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Finally, all the elders of Israel met at Ramah to discuss the matter with Samuel. “Look,” they told him, “you are now old, and your sons are not like you. Give us a king to judge us like all the other nations have.”

Samuel was displeased with their request and went to the Lord for guidance. “Do everything they say to you,” the Lord replied, “for they are rejecting me, not you. They don’t want me to be their king any longer. Ever since I brought them from Egypt they have continually abandoned me and followed other gods. And now they are giving you the same treatment. Do as they ask, but solemnly warn them about the way a king will reign over them.”

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Saul Is Acclaimed King

17 Later Samuel called all the people of Israel to meet before the Lord at Mizpah. 18 And he said, “This is what the Lord, the God of Israel, has declared: I brought you from Egypt and rescued you from the Egyptians and from all of the nations that were oppressing you. 19 But though I have rescued you from your misery and distress, you have rejected your God today and have said, ‘No, we want a king instead!’ Now, therefore, present yourselves before the Lord by tribes and clans.”

20 So Samuel brought all the tribes of Israel before the Lord, and the tribe of Benjamin was chosen by lot. 21 Then he brought each family of the tribe of Benjamin before the Lord, and the family of the Matrites was chosen. And finally Saul son of Kish was chosen from among them. But when they looked for him, he had disappeared! 22 So they asked the Lord, “Where is he?”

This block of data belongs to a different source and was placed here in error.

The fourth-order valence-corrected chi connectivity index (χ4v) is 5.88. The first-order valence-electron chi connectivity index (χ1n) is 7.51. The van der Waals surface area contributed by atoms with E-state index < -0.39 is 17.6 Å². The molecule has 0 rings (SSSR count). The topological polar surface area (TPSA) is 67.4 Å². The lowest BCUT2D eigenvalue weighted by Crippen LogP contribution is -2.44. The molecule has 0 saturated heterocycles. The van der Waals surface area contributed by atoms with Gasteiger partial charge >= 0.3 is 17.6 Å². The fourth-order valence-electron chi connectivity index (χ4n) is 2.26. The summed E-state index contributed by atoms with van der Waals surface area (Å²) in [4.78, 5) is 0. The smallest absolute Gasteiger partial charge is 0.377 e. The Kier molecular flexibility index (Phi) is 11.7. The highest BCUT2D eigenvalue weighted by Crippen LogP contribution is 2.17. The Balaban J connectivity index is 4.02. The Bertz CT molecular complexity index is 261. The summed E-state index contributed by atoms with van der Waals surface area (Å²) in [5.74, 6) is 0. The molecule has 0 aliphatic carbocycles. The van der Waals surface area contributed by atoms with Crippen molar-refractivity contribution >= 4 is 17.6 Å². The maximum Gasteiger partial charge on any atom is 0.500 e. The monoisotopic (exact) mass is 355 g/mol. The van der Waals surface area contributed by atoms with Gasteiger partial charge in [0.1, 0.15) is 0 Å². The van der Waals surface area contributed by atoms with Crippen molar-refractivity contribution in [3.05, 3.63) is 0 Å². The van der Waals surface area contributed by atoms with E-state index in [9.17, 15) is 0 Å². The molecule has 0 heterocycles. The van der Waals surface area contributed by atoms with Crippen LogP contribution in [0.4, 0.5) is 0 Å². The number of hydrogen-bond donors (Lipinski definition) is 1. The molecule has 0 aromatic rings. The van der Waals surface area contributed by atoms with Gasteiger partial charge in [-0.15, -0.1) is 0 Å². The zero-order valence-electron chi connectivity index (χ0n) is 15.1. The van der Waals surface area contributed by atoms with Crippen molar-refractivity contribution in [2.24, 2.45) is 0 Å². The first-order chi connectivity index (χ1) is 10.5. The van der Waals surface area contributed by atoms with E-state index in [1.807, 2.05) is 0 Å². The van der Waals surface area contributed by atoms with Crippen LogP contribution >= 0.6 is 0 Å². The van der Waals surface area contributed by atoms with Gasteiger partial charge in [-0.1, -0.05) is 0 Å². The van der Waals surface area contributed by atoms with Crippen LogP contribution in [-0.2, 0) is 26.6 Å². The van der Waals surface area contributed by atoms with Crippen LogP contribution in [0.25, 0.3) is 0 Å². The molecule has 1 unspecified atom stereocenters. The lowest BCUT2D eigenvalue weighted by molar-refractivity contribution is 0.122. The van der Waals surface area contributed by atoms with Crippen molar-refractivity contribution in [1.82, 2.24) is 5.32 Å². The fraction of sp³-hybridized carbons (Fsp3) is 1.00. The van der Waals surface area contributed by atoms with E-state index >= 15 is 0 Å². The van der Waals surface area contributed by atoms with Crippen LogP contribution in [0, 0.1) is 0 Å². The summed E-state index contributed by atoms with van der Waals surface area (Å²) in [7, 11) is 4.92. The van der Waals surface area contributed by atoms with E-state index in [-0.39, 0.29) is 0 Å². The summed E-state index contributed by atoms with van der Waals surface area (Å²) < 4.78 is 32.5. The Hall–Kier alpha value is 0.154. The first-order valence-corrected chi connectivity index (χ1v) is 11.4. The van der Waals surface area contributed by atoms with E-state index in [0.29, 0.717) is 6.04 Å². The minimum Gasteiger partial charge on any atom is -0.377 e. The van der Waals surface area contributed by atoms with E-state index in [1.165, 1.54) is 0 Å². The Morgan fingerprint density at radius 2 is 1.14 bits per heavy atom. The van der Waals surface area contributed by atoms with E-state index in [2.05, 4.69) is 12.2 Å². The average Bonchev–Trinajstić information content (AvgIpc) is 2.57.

And the Lord replied, “He is hiding among the baggage.” 23 So they found him and brought him out, and he stood head and shoulders above anyone else.

24 Then Samuel said to all the people, “This is the man the Lord has chosen as your king. No one in all Israel is like him!”

And all the people shouted, “Long live the king!”

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Saul waited there seven days for Samuel, as Samuel had instructed him earlier, but Samuel still didn’t come. Saul realized that his troops were rapidly slipping away. So he demanded, “Bring me the burnt offering and the peace offerings!” And Saul sacrificed the burnt offering himself.

10 Just as Saul was finishing with the burnt offering, Samuel arrived. Saul went out to meet and welcome him, 11 but Samuel said, “What is this you have done?”

Saul replied, “I saw my men scattering from me, and you didn’t arrive when you said you would, and the Philistines are at Micmash ready for battle. 12 So I said, ‘The Philistines are ready to march against us at Gilgal, and I haven’t even asked for the Lord’s help!’ So I felt compelled to offer the burnt offering myself before you came.”